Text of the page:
Background Women with acute myocardial infarction (AMI) exhibit greater hospital mortality than do men. In general, diabetes mellitus is one of the major factors influencing the outcome of patients with AMI. The aim of this study was to analyze the interaction between diabetes and gender, specifically with regard to the higher hospital mortality of female AMI patients aged ≤ 75 years.
Methods We prospectively collected data from 3,715 patients aged ≤ 75 (2,794 men, 921 women) with acute myocardial infarction who were treated in 25 hospitals in Berlin, Germany, from 1999 to 2002. In a multivariate analysis, we specifically studied the interaction between the factors diabetes mellitus and gender in their effects on hospital mortality.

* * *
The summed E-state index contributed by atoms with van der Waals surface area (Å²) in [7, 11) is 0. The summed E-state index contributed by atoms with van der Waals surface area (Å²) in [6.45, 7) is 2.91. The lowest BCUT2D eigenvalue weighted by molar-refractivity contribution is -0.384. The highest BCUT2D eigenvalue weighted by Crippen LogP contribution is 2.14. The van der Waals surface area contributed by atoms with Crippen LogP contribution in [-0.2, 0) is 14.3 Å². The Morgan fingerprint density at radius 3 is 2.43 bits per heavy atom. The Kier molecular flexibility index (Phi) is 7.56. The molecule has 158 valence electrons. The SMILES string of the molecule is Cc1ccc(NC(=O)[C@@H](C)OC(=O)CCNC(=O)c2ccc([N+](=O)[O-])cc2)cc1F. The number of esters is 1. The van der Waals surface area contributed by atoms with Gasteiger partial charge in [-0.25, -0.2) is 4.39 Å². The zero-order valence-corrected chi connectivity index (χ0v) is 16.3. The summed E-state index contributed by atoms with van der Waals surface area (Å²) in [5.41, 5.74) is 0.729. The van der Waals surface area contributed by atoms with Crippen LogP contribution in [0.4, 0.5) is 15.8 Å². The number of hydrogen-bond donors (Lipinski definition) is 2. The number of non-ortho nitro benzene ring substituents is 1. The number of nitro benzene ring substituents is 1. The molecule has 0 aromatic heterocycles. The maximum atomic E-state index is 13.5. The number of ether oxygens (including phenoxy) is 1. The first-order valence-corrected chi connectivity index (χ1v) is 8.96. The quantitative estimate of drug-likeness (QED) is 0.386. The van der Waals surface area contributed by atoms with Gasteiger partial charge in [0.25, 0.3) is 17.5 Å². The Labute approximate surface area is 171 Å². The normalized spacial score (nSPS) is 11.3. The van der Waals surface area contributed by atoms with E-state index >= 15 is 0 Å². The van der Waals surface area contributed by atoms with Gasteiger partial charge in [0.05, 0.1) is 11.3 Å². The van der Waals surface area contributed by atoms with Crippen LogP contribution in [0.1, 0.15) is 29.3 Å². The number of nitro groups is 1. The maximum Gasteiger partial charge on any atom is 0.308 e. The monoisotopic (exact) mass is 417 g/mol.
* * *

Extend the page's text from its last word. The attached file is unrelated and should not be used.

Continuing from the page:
Results After adjustment in multivariate analysis, the interaction between gender and diabetes was statistically significant, and the estimated odds ratios were as follows: female diabetic patients compared with male diabetic patients, odds ratio (OR) = 2.28 (95% confidence interval [CI] 1.42-3.68); female diabetic patients compared with male nondiabetic patients, OR = 2.90 (95% CI 1.90-4.42); and female diabetic patients compared with female nondiabetic patients, OR = 2.92 (95% CI 1.75-4.87). There was no statistically significant difference between the risk of dying for female nondiabetic patients or for male diabetic patients when compared with male nondiabetic patients.
Conclusions In AMI patients aged ≤ 75 years, female gender alone is not an independent predictor of hospital mortality. Detailed, multivariate analysis reveals that specifically diabetic women demonstrate higher hospital mortality than do men. Special attention should be provided to these female diabetic patients.
- acute myocardial infarction
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